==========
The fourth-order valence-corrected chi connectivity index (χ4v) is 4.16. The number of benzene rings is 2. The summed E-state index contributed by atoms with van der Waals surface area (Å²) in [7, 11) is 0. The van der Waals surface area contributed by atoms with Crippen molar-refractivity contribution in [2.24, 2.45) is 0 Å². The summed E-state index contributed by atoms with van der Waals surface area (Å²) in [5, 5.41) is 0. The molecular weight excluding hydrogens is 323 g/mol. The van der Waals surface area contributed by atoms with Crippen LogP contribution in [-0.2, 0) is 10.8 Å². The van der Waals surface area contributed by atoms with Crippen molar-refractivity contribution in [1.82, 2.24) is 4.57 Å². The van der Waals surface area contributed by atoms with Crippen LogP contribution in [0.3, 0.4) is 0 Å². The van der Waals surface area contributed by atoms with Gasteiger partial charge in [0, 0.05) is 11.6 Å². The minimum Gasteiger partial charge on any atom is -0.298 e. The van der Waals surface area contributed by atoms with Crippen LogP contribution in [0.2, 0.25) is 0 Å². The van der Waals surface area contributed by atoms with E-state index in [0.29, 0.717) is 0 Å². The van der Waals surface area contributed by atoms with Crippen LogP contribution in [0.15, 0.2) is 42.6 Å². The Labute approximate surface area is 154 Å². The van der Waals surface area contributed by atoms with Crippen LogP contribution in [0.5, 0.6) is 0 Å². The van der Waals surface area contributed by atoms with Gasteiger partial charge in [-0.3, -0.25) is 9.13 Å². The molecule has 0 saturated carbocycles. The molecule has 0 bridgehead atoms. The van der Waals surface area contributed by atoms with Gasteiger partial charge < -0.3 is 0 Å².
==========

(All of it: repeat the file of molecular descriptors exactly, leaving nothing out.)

The fourth-order valence-corrected chi connectivity index (χ4v) is 4.16. The number of benzene rings is 2. The summed E-state index contributed by atoms with van der Waals surface area (Å²) in [7, 11) is 0. The van der Waals surface area contributed by atoms with Crippen molar-refractivity contribution in [2.24, 2.45) is 0 Å². The summed E-state index contributed by atoms with van der Waals surface area (Å²) in [5, 5.41) is 0. The molecular weight excluding hydrogens is 323 g/mol. The van der Waals surface area contributed by atoms with Crippen LogP contribution in [-0.2, 0) is 10.8 Å². The van der Waals surface area contributed by atoms with Crippen molar-refractivity contribution in [1.82, 2.24) is 4.57 Å². The van der Waals surface area contributed by atoms with Crippen LogP contribution in [0.3, 0.4) is 0 Å². The van der Waals surface area contributed by atoms with Gasteiger partial charge in [0, 0.05) is 11.6 Å². The minimum Gasteiger partial charge on any atom is -0.298 e. The van der Waals surface area contributed by atoms with Crippen LogP contribution in [0.2, 0.25) is 0 Å². The van der Waals surface area contributed by atoms with E-state index in [0.29, 0.717) is 0 Å². The van der Waals surface area contributed by atoms with Crippen LogP contribution in [0.15, 0.2) is 42.6 Å². The Labute approximate surface area is 154 Å². The van der Waals surface area contributed by atoms with Crippen LogP contribution in [0.5, 0.6) is 0 Å². The van der Waals surface area contributed by atoms with Gasteiger partial charge in [-0.3, -0.25) is 9.13 Å². The molecule has 0 saturated carbocycles. The molecule has 0 bridgehead atoms. The van der Waals surface area contributed by atoms with Gasteiger partial charge < -0.3 is 0 Å².